Students and faculty at the University of Madison will be in for a treat next Monday when Dan Savage speaks as part of the Wisconsin school's distinguished lecture series.
In preparation for the event, Savage sat down with Nico Savidge to discuss the current political climate in Wisconsin, how AIDS changed LGBT politics and what it's like to be the man known for two seemingly divergent movements: It Gets Better and the infamous "frothy mix" Santorum definition. To Savage, they're not contradictory at all, because we humans have the amazing capacity to be both serious and silly.
Q: Probably your two best-known projects are It Gets Better and the Santorum definition. Is it strange to you that your most famous endeavors are such a mix of extremely serious and intentionally juvenile?
A: All human beings are serious and juvenile; none of us is a dour adult all the time. There are times when you’re engaged in very serious topics, pursuits, interests, debates, and there are times when you’re cutting it up with your friends. And you can do both and be the same person. You can do both in one column and be the same columnist.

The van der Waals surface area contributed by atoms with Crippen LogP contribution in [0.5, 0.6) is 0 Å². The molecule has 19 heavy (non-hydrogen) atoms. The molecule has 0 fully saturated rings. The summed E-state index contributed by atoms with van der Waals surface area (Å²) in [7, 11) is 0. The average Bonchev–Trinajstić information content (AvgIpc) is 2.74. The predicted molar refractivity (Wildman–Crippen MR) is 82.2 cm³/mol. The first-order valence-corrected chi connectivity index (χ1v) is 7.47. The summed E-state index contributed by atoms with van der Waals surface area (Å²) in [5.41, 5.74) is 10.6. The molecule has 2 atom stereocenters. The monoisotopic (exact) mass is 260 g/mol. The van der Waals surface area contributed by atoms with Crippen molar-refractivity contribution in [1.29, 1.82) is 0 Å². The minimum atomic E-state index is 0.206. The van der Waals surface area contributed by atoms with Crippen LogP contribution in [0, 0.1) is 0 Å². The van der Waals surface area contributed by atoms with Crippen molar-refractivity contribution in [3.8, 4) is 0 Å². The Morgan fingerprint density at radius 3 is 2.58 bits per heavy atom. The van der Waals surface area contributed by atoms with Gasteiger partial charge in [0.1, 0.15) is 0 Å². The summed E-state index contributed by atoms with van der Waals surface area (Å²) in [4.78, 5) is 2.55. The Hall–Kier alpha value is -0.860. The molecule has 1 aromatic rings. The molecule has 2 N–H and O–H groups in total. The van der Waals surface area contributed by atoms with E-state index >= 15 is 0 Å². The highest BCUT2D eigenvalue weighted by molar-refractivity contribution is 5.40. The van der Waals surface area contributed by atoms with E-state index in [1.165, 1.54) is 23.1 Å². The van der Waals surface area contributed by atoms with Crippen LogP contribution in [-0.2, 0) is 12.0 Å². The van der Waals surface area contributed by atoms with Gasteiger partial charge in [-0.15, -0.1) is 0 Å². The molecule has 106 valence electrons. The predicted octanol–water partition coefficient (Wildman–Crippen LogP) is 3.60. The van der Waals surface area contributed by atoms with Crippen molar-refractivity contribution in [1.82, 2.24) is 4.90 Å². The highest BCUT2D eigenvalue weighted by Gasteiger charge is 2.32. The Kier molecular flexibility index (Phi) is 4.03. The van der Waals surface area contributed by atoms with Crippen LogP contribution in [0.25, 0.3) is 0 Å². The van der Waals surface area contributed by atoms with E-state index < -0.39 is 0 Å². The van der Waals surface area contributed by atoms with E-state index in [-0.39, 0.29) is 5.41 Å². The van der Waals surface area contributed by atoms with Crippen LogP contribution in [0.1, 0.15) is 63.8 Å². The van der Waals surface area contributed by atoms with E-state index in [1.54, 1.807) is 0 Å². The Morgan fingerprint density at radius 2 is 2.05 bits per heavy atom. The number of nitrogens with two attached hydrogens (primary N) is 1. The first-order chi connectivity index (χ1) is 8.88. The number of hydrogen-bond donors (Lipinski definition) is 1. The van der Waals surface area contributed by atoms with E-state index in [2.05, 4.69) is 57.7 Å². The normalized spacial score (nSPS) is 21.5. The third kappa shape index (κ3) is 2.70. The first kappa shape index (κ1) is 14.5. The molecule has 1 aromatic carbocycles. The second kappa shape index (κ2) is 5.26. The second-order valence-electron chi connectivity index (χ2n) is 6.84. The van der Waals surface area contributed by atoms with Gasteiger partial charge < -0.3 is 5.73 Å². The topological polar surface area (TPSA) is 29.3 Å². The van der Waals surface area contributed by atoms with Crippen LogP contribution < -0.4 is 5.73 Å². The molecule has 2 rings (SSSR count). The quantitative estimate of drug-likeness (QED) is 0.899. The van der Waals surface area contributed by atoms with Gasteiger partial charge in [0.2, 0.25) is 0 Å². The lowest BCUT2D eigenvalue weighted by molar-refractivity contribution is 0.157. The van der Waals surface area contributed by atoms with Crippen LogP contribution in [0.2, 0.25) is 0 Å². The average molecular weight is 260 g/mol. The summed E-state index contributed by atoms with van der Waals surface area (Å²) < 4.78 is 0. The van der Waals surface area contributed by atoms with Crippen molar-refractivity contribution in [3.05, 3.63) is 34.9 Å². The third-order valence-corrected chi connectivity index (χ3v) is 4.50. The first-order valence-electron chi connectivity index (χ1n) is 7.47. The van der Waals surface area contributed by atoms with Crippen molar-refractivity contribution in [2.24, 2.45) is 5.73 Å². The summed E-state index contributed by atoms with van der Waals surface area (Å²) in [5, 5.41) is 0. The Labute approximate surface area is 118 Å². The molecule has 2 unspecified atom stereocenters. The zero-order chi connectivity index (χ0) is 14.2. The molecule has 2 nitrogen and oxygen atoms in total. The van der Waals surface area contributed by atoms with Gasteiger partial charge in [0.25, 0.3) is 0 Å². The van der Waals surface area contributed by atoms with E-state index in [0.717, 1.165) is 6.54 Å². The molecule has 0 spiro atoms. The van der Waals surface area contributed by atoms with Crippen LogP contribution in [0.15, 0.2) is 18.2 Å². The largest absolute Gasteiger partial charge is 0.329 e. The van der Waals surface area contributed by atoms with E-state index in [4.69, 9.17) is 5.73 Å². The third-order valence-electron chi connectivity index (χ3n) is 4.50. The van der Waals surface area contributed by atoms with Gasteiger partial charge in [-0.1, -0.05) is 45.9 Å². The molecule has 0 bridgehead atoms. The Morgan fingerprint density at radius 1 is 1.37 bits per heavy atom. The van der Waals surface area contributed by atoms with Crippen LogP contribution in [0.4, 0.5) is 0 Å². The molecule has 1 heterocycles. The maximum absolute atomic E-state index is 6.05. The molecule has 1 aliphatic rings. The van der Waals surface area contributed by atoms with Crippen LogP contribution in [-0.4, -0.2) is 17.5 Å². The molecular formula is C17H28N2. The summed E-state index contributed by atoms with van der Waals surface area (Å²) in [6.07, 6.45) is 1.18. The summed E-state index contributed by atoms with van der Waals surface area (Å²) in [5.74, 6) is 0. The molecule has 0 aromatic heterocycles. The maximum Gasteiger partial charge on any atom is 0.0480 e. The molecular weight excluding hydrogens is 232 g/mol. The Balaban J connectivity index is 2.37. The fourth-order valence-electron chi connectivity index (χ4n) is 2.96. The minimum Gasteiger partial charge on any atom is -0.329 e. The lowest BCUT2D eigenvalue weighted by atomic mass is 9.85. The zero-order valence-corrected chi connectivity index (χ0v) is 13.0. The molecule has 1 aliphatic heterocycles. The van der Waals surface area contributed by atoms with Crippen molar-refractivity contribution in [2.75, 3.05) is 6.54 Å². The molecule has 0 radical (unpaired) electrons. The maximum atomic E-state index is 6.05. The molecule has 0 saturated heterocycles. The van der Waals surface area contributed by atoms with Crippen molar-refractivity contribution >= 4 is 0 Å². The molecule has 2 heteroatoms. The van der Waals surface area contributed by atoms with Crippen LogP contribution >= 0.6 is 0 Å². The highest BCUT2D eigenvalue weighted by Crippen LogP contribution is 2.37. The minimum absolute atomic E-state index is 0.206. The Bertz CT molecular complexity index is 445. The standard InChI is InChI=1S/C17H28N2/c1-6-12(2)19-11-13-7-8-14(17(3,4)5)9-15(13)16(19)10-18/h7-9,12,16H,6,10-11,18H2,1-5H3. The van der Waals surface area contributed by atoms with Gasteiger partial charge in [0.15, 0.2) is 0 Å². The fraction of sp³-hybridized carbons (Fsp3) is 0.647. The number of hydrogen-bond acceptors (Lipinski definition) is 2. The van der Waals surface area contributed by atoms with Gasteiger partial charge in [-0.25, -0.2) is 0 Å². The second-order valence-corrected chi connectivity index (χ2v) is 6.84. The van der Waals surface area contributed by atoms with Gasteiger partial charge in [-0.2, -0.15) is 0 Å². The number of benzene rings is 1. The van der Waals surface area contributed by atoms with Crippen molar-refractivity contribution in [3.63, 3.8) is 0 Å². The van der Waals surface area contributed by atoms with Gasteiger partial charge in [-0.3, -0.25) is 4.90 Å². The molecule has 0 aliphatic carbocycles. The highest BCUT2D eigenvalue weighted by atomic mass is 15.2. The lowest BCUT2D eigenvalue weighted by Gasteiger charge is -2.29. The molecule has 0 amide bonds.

Savage also told Savidge that even though LGBT activists don't win all of our legislative or electoral fights, the simple act of debating is a move in the right direction. "Just fighting the fight wins for us in the long run, even if we lose at the moment," he said.
As for University of Wisconsin and other colleges, Savage says they have a responsibility to teach students about human sexuality.
"And colleges have this responsibility to provide… this crash course in human
sexuality and good human sexual conduct," he said. Because in a college
environment, having a bunch of kids rattle around without that knowledge
is really dangerous… Behaviors — and bullying is a big thing
for me — behaviors that, in high school, will make you king of the
campus get you expelled in college. … It’s not just the kids that are
being bullied who are going to be destroyed, potentially, by it. It’s
the bullies who will be destroyed by it."